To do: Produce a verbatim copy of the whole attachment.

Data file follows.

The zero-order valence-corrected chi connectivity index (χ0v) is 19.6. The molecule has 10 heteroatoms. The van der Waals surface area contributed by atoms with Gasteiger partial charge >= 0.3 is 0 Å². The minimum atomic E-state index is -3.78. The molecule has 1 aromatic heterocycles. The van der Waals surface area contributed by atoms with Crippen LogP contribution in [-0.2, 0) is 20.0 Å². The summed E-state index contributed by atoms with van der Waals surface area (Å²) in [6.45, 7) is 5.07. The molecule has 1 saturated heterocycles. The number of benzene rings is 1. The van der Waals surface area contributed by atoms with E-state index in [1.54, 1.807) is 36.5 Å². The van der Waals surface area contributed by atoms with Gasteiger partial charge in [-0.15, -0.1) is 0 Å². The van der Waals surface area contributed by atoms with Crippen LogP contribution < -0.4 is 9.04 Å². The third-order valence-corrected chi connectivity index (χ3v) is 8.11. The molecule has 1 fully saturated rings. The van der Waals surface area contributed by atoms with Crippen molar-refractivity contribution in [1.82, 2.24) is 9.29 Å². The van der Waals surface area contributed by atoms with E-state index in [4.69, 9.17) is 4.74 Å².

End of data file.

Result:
The zero-order valence-corrected chi connectivity index (χ0v) is 19.6. The molecule has 10 heteroatoms. The van der Waals surface area contributed by atoms with Gasteiger partial charge >= 0.3 is 0 Å². The minimum atomic E-state index is -3.78. The molecule has 1 aromatic heterocycles. The van der Waals surface area contributed by atoms with Crippen LogP contribution in [-0.2, 0) is 20.0 Å². The summed E-state index contributed by atoms with van der Waals surface area (Å²) in [6.45, 7) is 5.07. The molecule has 1 saturated heterocycles. The number of benzene rings is 1. The van der Waals surface area contributed by atoms with E-state index in [1.54, 1.807) is 36.5 Å². The van der Waals surface area contributed by atoms with Gasteiger partial charge in [-0.15, -0.1) is 0 Å². The van der Waals surface area contributed by atoms with Crippen LogP contribution < -0.4 is 9.04 Å². The third-order valence-corrected chi connectivity index (χ3v) is 8.11. The molecule has 1 fully saturated rings. The van der Waals surface area contributed by atoms with Crippen molar-refractivity contribution in [1.82, 2.24) is 9.29 Å². The van der Waals surface area contributed by atoms with E-state index in [4.69, 9.17) is 4.74 Å².